Well, first off, there is no way they can call this the “Mini Conference” anymore with 600 people in attendance this year. What fantastic numbers! Chris Hass, in his opening, even joked about a contest for new names—and I think he was only half joking. Even the new location at the Hyatt Regency in Cambridge couldn’t hold everyone as we crammed our way down the hallway to make it to sessions. I’m not sure what they are going to do next year. After the opening and breakfast we were on a roll though and made our way through the crowds.

I was happy to start off the day with a packed room for my presentation, “I’m in the User’s Shoes, Now What? How an Empathetic Perspective on UXD Leads to Innovation”. The wonderfully engaged crowd joined me for a 45-minute overview of ideas concerning the importance of empathy in UXD and how an empathetic approach can help lead to innovative ideas. This was my first time with this presentation, and I was excited to share it with such a great audience.

I started with some thoughts around the parallels between rehearsal and UXD and the relevance of working in a cyclical and iterative process. My main point is that if your process is going to be empathetic, that requires lots of immediacy and touch points, so you need iteration. But the energy really picked up in my presentation when I moved on to talk about how to build a truly empathetic ensemble, one that moves beyond a team to find the kind of magic great improvisation abounds with. From the questions at the end it seemed like this struggle to build a harmonious ensemble struck a chord with many people in the audience. Understandable, as this is definitely a challenge, though not an insurmountable one. Practical and actionable recommendations were the biggest request at the end. I’m now developing workshop activities and real examples in action for next time.

From there, the day was an interesting mix that held some particular highlights for me. It was refreshing to hear others talking about interaction design from a structural perspective, before getting functional, in “Grid Systems: Building Blocks to a Better UX”. Using grids as a language to talk about the idea of structure was a clever choice by Klein and DiTommaso; making it relate to something everyone could easily understand and take something away from the conversation. It would have been great to get to see some more translation of grid systems into actual designs though and how the presenters have applied them in larger, structural systems.

Particularly exciting to hear was the session “Beyond Usability Testing” by Hawley and Berlin, and its proposal that sometimes you need to understand and evaluate the usefulness of a product before you can do usability testing. It reminded me of some of the ideas in the presentation David Rondeau and I did for MiniUPA a couple years back called “Why Usability Should Never Come First”. What I found great was the discussion around how to understand when your client is really asking to test for usefulness, when they think they are asking for usability. The presentation provided great clues for listening in order to separate that request out, which is fantastic. Oftentimes just hearing the distinction is the hardest part. I can’t emphasize enough how important it is to separate out these two ideas of usefulness and usability, and it was great to hear others singing the same tune.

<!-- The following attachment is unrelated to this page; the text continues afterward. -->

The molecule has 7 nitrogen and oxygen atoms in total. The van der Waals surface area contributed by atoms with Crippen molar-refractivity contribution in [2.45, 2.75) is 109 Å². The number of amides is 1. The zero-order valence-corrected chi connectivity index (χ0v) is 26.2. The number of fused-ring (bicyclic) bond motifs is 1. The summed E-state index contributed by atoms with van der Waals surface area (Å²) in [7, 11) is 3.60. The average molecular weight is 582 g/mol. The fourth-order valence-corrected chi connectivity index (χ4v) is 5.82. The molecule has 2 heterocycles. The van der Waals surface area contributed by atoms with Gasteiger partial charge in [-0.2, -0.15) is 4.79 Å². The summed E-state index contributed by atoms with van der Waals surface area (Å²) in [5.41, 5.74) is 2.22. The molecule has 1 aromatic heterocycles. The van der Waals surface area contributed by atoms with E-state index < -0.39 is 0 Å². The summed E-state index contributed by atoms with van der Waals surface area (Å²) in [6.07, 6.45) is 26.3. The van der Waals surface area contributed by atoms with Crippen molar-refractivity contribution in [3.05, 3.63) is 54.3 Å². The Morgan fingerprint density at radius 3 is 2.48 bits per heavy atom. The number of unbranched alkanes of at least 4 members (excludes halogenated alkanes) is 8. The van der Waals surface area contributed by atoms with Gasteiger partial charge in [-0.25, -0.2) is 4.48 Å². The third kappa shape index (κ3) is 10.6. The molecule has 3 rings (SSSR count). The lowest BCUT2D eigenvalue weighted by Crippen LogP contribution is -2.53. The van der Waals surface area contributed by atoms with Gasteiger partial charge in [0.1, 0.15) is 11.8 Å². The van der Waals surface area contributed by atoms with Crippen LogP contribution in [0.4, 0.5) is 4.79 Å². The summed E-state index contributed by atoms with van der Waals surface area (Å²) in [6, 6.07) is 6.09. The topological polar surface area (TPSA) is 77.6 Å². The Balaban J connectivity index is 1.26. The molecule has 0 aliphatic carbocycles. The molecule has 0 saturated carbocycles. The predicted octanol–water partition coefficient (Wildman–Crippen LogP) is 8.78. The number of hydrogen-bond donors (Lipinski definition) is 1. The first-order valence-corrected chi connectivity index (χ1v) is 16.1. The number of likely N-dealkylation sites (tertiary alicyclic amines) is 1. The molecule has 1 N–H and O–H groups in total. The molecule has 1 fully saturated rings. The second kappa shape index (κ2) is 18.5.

One of the great things about going to an event like this is just getting to talk with people and hear what the themes and current issues are in the field. And I definitely was intrigued by some things I heard. In particular, I heard the word iteration a lot of times during the day from others, much to my surprise and pleasure. Though from certain conversations, like the one in the panel discussion “Building Out a User Experience Team,” it seems that we need to be careful to distinguish between iterative and agile. What I took away is that my point early in the day about the importance of the role of a “Director” (who holds the vision together) in an iterative process is critical. It is often a missing ingredient that makes agile frustrating, and at times unsuccessful. As UX professionals, we can provide true value by picking up this role.

Overall, I get the sense that User Experience as a field is swiftly moving into its adolescent phase – we’ve gotten our independence and now continue to test new ways to dress and characterize ourselves to find the best fit and presentation. This was different than last year where people still seemed more concerned with understanding the best practices; now the focus is on a strong voice and organization around User Experience and finding the right ways to engage with the rest of the organization in a productive manner. It’s wonderful to see the progress the field makes every year.

All in all, it was a good day at MiniUPA 2011. It was a great opportunity to share ideas and learn with other UX people. Check out the Slideshare event for presentations and photos.